Accommodating Students with Learning Differences

Nov 05, 2019

By Rovanna Bawden

Every learner is different, and every learner has a specific way in which they learn. As a diverse school with a diverse student population, a number of our students require accommodations to support learning at some point during their time at school. Accommodations are available to all students if the teacher determines that it is beneficial to the students in optimizing their learning potential.

So what are “accommodations,” and why are they so integral to a teacher’s professional toolkit of strategies?

Accommodations are strategies that help to remove barriers and provide students with equal access to learning. Accommodations do not change what a student is learning. Instead, they change how a student learns. For skills that require accommodation, teachers apply the accommodation and hold the student to the grade-level expectation. Most importantly, accommodations do not change what a student is expected to know or learn or lower expectations.

In the classroom environment, a teacher may decide to target a specific barrier to a student's learning process by offering specific accommodations. Some of the more general accommodations a teacher may offer could be through varying the way information is presented. For example, if an individual student has difficulty with reading words and print, the teacher may choose to have them listen to audiobooks or ask them to listen to a podcast of the selected material. An accommodation that would benefit a student who does not like to write or struggles to write a lot in a short time is to provide a laptop for them. Often, an accommodation used is to change the setting, moving from the larger classroom space to a quiet space. This kind of accommodation benefits a student that exhibits a lack of focus or is easily distracted in the classroom. Teachers may also utilize added time for tasks and tests or extended due dates for assignments to accommodate a student who has organizational or processing difficulties.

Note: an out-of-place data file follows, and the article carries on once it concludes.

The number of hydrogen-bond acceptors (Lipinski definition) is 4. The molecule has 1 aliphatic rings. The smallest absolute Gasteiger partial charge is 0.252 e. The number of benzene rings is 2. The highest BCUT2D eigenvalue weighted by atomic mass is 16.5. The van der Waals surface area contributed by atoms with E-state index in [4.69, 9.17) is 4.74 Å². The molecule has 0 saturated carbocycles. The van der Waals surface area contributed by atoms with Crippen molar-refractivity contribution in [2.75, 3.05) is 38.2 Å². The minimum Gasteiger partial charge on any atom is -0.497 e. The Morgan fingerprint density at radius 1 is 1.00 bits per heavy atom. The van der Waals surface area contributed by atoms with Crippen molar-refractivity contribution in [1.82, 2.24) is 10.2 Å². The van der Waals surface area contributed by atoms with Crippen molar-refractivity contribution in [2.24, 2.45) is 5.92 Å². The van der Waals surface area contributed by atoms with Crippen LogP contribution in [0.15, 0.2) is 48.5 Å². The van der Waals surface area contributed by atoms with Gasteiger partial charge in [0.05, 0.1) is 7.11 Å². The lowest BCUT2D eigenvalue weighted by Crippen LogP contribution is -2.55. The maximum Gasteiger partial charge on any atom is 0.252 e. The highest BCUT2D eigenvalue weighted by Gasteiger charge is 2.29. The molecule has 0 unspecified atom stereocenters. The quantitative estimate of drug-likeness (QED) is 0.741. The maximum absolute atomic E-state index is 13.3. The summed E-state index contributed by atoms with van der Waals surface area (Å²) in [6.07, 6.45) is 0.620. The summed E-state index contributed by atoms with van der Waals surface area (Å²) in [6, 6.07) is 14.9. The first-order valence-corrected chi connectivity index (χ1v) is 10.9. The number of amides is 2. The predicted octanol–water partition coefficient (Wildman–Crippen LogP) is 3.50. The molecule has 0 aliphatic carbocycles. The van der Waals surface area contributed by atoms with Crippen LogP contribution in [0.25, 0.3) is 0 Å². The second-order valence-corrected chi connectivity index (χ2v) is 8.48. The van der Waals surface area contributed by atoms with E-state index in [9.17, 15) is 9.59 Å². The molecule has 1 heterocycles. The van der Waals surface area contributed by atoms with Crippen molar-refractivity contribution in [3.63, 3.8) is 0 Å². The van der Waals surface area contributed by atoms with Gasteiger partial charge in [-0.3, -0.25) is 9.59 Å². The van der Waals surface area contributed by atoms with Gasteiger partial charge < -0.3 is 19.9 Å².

The concept of teachers using accommodations for their students, when they feel it is required, is not new. The teacher uses professional judgement and the knowledge gained from working with an individual student when deciding on the appropriate accommodation that is required.

As an extension of the accommodations that teachers may implement for students at school, it is of great benefit when parents also look to understand and provide the climate for support in the home environment. By observing when your child is successful with his or her learning, you can also provide the specific accommodations needed to create the conditions for learning. An in-depth conversation with your child will also reveal how they think they learn best. Spend time to understand what makes learning hard for them. Is it paying attention, is it able to hold information in their short term memory? Is it having access to too many social media devices? Eventually, as parents, you too can assist in providing the accommodations required to help your child succeed as a learner.

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